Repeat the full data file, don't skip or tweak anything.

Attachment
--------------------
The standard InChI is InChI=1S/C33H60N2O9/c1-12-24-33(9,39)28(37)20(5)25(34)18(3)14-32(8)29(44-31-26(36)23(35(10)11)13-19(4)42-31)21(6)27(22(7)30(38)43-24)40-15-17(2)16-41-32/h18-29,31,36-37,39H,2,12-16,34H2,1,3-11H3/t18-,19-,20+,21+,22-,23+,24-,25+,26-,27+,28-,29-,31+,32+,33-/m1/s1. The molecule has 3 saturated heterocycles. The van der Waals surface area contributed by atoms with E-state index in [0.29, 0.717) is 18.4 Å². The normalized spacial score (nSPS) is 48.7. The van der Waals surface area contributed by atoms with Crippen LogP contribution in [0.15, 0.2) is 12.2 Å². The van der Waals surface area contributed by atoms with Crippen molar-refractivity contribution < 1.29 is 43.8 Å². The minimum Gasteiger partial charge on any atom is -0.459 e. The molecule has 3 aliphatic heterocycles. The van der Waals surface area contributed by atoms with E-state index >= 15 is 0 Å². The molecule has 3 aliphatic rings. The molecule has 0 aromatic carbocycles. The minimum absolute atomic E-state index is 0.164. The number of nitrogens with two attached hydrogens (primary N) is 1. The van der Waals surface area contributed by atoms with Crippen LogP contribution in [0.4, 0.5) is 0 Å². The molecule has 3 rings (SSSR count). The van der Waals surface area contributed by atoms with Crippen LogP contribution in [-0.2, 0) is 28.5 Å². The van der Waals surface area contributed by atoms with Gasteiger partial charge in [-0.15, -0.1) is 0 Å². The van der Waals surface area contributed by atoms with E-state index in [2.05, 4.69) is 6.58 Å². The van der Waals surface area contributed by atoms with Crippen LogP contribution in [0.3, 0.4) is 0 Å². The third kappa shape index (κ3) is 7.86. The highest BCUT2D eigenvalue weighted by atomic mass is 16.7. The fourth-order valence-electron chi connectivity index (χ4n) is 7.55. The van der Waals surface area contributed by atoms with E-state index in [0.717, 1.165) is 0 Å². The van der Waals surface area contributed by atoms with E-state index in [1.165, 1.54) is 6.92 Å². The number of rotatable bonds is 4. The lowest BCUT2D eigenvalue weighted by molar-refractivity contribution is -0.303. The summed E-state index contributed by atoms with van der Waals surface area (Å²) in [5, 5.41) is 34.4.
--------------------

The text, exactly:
The standard InChI is InChI=1S/C33H60N2O9/c1-12-24-33(9,39)28(37)20(5)25(34)18(3)14-32(8)29(44-31-26(36)23(35(10)11)13-19(4)42-31)21(6)27(22(7)30(38)43-24)40-15-17(2)16-41-32/h18-29,31,36-37,39H,2,12-16,34H2,1,3-11H3/t18-,19-,20+,21+,22-,23+,24-,25+,26-,27+,28-,29-,31+,32+,33-/m1/s1. The molecule has 3 saturated heterocycles. The van der Waals surface area contributed by atoms with E-state index in [0.29, 0.717) is 18.4 Å². The normalized spacial score (nSPS) is 48.7. The van der Waals surface area contributed by atoms with Crippen LogP contribution in [0.15, 0.2) is 12.2 Å². The van der Waals surface area contributed by atoms with Crippen molar-refractivity contribution < 1.29 is 43.8 Å². The minimum Gasteiger partial charge on any atom is -0.459 e. The molecule has 3 aliphatic heterocycles. The van der Waals surface area contributed by atoms with E-state index >= 15 is 0 Å². The molecule has 3 aliphatic rings. The molecule has 0 aromatic carbocycles. The minimum absolute atomic E-state index is 0.164. The number of nitrogens with two attached hydrogens (primary N) is 1. The van der Waals surface area contributed by atoms with Crippen LogP contribution in [0.4, 0.5) is 0 Å². The molecule has 3 rings (SSSR count). The van der Waals surface area contributed by atoms with Crippen LogP contribution in [-0.2, 0) is 28.5 Å². The van der Waals surface area contributed by atoms with Gasteiger partial charge in [-0.15, -0.1) is 0 Å². The van der Waals surface area contributed by atoms with E-state index in [2.05, 4.69) is 6.58 Å². The van der Waals surface area contributed by atoms with Crippen LogP contribution in [0.3, 0.4) is 0 Å². The third kappa shape index (κ3) is 7.86. The highest BCUT2D eigenvalue weighted by atomic mass is 16.7. The fourth-order valence-electron chi connectivity index (χ4n) is 7.55. The van der Waals surface area contributed by atoms with E-state index in [0.717, 1.165) is 0 Å². The van der Waals surface area contributed by atoms with E-state index in [1.165, 1.54) is 6.92 Å². The number of rotatable bonds is 4. The lowest BCUT2D eigenvalue weighted by molar-refractivity contribution is -0.303. The summed E-state index contributed by atoms with van der Waals surface area (Å²) in [5, 5.41) is 34.4.